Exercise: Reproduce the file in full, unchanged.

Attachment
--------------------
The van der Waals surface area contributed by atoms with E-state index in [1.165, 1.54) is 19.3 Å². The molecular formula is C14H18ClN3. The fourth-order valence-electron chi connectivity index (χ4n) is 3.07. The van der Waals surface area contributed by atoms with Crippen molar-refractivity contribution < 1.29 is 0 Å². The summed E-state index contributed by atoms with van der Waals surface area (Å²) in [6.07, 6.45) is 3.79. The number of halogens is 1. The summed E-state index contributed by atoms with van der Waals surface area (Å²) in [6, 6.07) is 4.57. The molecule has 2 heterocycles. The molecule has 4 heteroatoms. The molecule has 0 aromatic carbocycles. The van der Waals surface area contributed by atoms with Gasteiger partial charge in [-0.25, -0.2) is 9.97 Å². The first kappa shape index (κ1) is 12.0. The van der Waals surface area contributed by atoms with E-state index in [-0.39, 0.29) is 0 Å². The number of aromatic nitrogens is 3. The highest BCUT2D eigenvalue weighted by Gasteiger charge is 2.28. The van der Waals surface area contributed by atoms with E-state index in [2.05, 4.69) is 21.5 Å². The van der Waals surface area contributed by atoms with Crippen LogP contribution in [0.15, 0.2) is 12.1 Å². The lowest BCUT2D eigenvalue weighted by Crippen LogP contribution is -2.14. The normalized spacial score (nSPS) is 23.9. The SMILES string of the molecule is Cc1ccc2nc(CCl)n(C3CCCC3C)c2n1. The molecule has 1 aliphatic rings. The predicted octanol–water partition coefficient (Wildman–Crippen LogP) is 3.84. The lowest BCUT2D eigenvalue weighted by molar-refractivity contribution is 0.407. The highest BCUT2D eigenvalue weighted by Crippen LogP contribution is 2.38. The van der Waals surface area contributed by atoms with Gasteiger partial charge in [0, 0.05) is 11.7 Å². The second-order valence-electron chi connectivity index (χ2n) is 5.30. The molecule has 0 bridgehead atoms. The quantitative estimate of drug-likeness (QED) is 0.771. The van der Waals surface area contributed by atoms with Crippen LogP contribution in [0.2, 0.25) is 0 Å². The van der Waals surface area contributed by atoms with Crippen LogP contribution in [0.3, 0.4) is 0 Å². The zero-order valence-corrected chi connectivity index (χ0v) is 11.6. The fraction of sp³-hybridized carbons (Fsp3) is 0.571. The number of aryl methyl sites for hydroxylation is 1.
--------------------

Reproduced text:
The van der Waals surface area contributed by atoms with E-state index in [1.165, 1.54) is 19.3 Å². The molecular formula is C14H18ClN3. The fourth-order valence-electron chi connectivity index (χ4n) is 3.07. The van der Waals surface area contributed by atoms with Crippen molar-refractivity contribution < 1.29 is 0 Å². The summed E-state index contributed by atoms with van der Waals surface area (Å²) in [6.07, 6.45) is 3.79. The number of halogens is 1. The summed E-state index contributed by atoms with van der Waals surface area (Å²) in [6, 6.07) is 4.57. The molecule has 2 heterocycles. The molecule has 4 heteroatoms. The molecule has 0 aromatic carbocycles. The van der Waals surface area contributed by atoms with Gasteiger partial charge in [-0.25, -0.2) is 9.97 Å². The first kappa shape index (κ1) is 12.0. The van der Waals surface area contributed by atoms with E-state index in [-0.39, 0.29) is 0 Å². The number of aromatic nitrogens is 3. The highest BCUT2D eigenvalue weighted by Gasteiger charge is 2.28. The van der Waals surface area contributed by atoms with E-state index in [2.05, 4.69) is 21.5 Å². The van der Waals surface area contributed by atoms with Crippen LogP contribution in [0.15, 0.2) is 12.1 Å². The lowest BCUT2D eigenvalue weighted by Crippen LogP contribution is -2.14. The normalized spacial score (nSPS) is 23.9. The SMILES string of the molecule is Cc1ccc2nc(CCl)n(C3CCCC3C)c2n1. The molecule has 1 aliphatic rings. The predicted octanol–water partition coefficient (Wildman–Crippen LogP) is 3.84. The lowest BCUT2D eigenvalue weighted by molar-refractivity contribution is 0.407. The highest BCUT2D eigenvalue weighted by Crippen LogP contribution is 2.38. The van der Waals surface area contributed by atoms with Gasteiger partial charge in [0, 0.05) is 11.7 Å². The second-order valence-electron chi connectivity index (χ2n) is 5.30. The molecule has 0 bridgehead atoms. The quantitative estimate of drug-likeness (QED) is 0.771. The van der Waals surface area contributed by atoms with Crippen LogP contribution in [0.2, 0.25) is 0 Å². The van der Waals surface area contributed by atoms with Crippen LogP contribution in [0.3, 0.4) is 0 Å². The zero-order valence-corrected chi connectivity index (χ0v) is 11.6. The fraction of sp³-hybridized carbons (Fsp3) is 0.571. The number of aryl methyl sites for hydroxylation is 1.